Remember, everyone agrees that balance is good, but you get to decide what's best for you.
5. Indulge - on family, friends and food. Christmas only comes once a year.
Sure, I'll certainly be considering better alternatives to the classic holiday dishes as per usual, but my Aunt's sugar cookies and trifle won't be in front of me for another 365 days so you can bet your bottom dollar that I'll be getting a taste of it.
To some extent, I hope you do the same.
The purpose of the holiday season (or any season, ever) isn't to count your calories consumed versus calories burned, your plates of food, your drinks or your servings of dessert. Instead of talking about the caloric substance of food, gaining weight or your physical body, enjoy what's around you; the traditions of the holiday season, creating memories with your loved ones and, of course, the taste of good food.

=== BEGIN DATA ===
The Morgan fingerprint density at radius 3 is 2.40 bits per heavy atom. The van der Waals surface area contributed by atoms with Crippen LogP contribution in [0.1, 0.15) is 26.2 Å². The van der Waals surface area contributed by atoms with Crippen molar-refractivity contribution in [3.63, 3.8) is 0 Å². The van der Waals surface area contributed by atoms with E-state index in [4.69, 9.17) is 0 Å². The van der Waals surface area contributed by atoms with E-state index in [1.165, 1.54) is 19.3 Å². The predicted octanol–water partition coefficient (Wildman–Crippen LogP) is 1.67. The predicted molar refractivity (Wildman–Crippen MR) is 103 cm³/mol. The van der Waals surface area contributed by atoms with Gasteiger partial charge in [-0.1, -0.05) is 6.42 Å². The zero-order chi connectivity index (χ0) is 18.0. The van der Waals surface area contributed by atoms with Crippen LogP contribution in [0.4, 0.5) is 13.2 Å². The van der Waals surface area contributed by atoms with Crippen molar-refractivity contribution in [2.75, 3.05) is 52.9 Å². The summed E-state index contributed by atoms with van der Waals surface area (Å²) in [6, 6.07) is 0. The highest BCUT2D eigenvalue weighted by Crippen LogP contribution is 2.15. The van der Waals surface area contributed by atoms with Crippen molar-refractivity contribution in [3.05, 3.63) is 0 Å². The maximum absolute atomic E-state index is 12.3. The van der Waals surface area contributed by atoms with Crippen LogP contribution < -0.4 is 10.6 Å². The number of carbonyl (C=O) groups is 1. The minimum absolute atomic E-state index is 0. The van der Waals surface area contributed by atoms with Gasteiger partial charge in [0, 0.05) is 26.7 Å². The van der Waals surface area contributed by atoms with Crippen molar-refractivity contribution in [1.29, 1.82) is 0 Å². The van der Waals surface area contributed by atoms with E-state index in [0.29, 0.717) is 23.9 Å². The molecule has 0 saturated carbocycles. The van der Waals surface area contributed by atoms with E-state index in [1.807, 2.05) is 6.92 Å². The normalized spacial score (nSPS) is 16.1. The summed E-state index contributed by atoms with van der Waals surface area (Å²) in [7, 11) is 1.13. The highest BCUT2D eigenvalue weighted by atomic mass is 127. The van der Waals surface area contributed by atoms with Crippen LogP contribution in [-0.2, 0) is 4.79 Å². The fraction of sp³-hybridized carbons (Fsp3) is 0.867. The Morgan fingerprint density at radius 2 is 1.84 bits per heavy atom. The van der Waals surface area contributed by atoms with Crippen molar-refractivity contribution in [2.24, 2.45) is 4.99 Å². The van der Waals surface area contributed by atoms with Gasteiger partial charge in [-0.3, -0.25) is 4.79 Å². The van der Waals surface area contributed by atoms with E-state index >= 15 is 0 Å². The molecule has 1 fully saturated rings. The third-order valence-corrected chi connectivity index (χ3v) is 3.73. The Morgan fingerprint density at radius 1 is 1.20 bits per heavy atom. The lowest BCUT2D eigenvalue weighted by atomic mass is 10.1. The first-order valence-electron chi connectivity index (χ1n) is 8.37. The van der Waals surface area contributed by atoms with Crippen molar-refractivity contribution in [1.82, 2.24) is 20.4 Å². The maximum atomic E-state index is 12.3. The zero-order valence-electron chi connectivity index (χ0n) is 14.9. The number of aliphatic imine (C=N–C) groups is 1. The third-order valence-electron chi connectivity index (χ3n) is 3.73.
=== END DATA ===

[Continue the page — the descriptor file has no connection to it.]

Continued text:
THE III (MORE) TIPS
Even if your schedule looks a little different over the holidays, find similar routine where you can. If you normally meal prep on Sundays, stick with it. If you hit the gym 5x a week, stick with it. If you always have water before coffee or tea before bed, stick with it.
Practice your mindful eating away from holiday meals. See if you can be the last one to finish up, or test yourself on how long slowly you can eat when by yourself. Put your utensils down, instigate conversation and truly taste the food in front of you.
Exercise shouldn't be placed into your holiday plans just because you feel bad about the food you've eaten. Eating shouldn't be punished, and movement should be seen as a beneficial component of your health and well-being. Even walks with your family and light activity at home can be a game-changer for your mental and physical health over the busy holiday season - so, seriously, find ways to get it where you can.
Did you find any of this blog helpful? Share with a friend who might need it or comment your favourite tip in my latest Instagram post. Happy holidays, my friends!